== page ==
YOU MIGHT have thought that the humble cassette-tape had gone the way of the 8-Track cartridge, a nostalgic relic from our Hi-Fidelity yesteryears. Josh Grier, however, begs to differ.

“Tapes are making a big resurgence,” he insists, over a Guinness in a Camden hostelry. “There are cassette-only labels, bands using cassette images for tee shirts and album covers - even kids who wear old cassettes as belt buckles!” And then there’s Tapes’n’Tapes, Grier’s bristling indie-pop quartet, tipped by some as the next Clap Your Hands Say Yeah, named in reference to “all these recording sessions we’d done on our 4-tracks, these piles of tapes’n’tapes’n’tapes of songs and ideas, cluttering up my apartment.”

The group formed in Minneapolis in 2003. “I always wanted to be in a band, it’s something I just couldn’t suppress,” laughs Grier. “Finally, when I graduated college, I thought, dammit, I’m going to start a band! And if it sucks, well, at least I tried.”

The first sessions began in Grier’s kitchen, using the oven-timer for a metronome. Grier and a buddy played shows backed by a CD-walkman playing drum tracks Josh had recorded (it even had a ‘blog’ on the group’s website), while housemate Matt Kretzmann, a trumpet and euphonium player, was taught to play the bass. “It was a challenge,” admits Matt, “But the fingering wasn’t actually all that different…”

Kretzmann later moved to keyboards while Jeremy Hanson (veteran of a blues covers band with his dad and brother since he was 8) took the drumstool. For their eponymous debut EP, self-released in 2004, Grier wrote and recorded a new song everyday. “Then I got carpal tunnel syndrome from playing my guitar too much,” he chuckles. “I have a lot of ideas that aren’t very good, left on the back-burner. There’s a lot of ‘filtering’ wheat from chaff.”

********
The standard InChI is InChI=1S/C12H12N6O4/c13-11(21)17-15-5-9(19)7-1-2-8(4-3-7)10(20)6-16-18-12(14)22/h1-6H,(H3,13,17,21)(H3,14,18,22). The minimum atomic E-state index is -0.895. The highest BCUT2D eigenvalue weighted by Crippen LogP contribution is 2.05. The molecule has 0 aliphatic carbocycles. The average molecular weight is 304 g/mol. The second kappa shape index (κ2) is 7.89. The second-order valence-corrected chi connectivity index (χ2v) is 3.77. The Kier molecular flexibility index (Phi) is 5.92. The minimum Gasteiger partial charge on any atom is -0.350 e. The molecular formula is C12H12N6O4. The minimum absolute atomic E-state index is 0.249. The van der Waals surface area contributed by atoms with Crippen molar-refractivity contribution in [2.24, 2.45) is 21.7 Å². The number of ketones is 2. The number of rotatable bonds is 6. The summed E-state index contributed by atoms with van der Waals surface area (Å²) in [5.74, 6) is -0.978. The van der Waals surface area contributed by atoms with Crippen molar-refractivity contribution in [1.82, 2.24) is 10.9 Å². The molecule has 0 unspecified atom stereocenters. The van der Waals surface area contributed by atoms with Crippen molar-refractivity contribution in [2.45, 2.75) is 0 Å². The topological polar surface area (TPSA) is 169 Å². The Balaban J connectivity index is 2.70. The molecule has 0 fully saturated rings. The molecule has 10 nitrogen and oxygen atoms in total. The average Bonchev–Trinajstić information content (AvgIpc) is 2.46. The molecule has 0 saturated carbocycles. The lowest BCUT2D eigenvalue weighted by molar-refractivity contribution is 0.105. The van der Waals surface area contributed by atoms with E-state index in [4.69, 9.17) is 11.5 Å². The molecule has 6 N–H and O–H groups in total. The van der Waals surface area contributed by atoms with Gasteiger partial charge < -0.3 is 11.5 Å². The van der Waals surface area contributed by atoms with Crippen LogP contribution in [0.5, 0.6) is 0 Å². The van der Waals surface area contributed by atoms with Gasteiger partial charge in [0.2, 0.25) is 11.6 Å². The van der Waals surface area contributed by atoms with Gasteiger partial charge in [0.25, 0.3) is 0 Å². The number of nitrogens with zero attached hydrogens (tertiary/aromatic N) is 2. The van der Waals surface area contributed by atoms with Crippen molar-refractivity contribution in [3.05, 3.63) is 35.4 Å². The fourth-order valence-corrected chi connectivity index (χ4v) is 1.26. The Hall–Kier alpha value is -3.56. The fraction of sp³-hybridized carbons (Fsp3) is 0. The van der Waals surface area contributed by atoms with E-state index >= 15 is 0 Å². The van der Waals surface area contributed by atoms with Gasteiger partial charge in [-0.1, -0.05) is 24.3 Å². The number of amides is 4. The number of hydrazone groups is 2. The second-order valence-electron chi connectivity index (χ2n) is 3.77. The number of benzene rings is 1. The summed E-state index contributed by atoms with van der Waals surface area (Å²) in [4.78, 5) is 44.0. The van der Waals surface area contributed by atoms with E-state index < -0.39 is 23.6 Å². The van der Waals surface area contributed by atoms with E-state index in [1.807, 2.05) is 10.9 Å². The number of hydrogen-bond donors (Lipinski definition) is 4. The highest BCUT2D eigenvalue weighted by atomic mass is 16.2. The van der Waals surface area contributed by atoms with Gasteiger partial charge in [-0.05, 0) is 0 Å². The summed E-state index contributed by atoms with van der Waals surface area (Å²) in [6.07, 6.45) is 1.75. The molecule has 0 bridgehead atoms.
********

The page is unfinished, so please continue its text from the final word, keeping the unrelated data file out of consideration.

Bassist Erik Appelwick recorded their debut album, The Loon, last Summer. Unspooling with the literate pop savvy of Pavement and The Breeders‘ hazy invention, The Loon’s charms might never have escaped Minneapolis had the group’s manager Keri Wiese not leaked tracks to the online blogging community. The resulting buzz meant demand soon far outstripped the group’s fledgling Ibid Records imprint’s ability to supply; XL Records recently signed the group, and will be re-releasing The Loon worldwide in August.

“It all weirds me out more than I thought it would,” admits Grier. “The other day, we were filming a music-video on this huge soundstage, and I had to ask myself, ‘What do we think we’re doing??’ Our biggest ambition right now is just, to not fuck it all up, not make the ‘fatal wrong decision’. We just want to play the music we like, try out lots of new ideas, and,” stresses the man with tapes’n’tapes’tapes of discarded song ideas carpeting his floors, “Just not be redundant, you know?”

(c) Stevie Chick 2006